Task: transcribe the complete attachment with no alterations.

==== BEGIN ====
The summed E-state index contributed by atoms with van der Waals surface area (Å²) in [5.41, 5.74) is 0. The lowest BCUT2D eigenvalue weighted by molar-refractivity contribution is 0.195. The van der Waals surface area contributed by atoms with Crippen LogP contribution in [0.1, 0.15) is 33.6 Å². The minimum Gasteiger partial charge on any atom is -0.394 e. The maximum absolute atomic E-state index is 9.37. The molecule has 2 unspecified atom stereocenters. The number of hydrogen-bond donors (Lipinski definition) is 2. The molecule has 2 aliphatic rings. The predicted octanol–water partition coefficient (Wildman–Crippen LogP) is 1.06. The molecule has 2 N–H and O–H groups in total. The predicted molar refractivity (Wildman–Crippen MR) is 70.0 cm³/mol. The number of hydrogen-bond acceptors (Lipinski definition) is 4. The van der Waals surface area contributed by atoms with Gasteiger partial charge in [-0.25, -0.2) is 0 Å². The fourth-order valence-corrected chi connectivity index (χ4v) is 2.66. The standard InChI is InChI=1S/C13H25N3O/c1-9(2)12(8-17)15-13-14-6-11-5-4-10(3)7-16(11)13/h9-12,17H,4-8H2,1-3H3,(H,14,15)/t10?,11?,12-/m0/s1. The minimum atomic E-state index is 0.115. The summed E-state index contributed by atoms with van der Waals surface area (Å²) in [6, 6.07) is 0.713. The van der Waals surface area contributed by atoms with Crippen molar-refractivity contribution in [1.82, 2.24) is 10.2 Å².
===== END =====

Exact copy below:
The summed E-state index contributed by atoms with van der Waals surface area (Å²) in [5.41, 5.74) is 0. The lowest BCUT2D eigenvalue weighted by molar-refractivity contribution is 0.195. The van der Waals surface area contributed by atoms with Crippen LogP contribution in [0.1, 0.15) is 33.6 Å². The minimum Gasteiger partial charge on any atom is -0.394 e. The maximum absolute atomic E-state index is 9.37. The molecule has 2 unspecified atom stereocenters. The number of hydrogen-bond donors (Lipinski definition) is 2. The molecule has 2 aliphatic rings. The predicted octanol–water partition coefficient (Wildman–Crippen LogP) is 1.06. The molecule has 2 N–H and O–H groups in total. The predicted molar refractivity (Wildman–Crippen MR) is 70.0 cm³/mol. The number of hydrogen-bond acceptors (Lipinski definition) is 4. The van der Waals surface area contributed by atoms with Gasteiger partial charge in [-0.25, -0.2) is 0 Å². The fourth-order valence-corrected chi connectivity index (χ4v) is 2.66. The standard InChI is InChI=1S/C13H25N3O/c1-9(2)12(8-17)15-13-14-6-11-5-4-10(3)7-16(11)13/h9-12,17H,4-8H2,1-3H3,(H,14,15)/t10?,11?,12-/m0/s1. The minimum atomic E-state index is 0.115. The summed E-state index contributed by atoms with van der Waals surface area (Å²) in [6, 6.07) is 0.713. The van der Waals surface area contributed by atoms with Crippen molar-refractivity contribution in [1.82, 2.24) is 10.2 Å².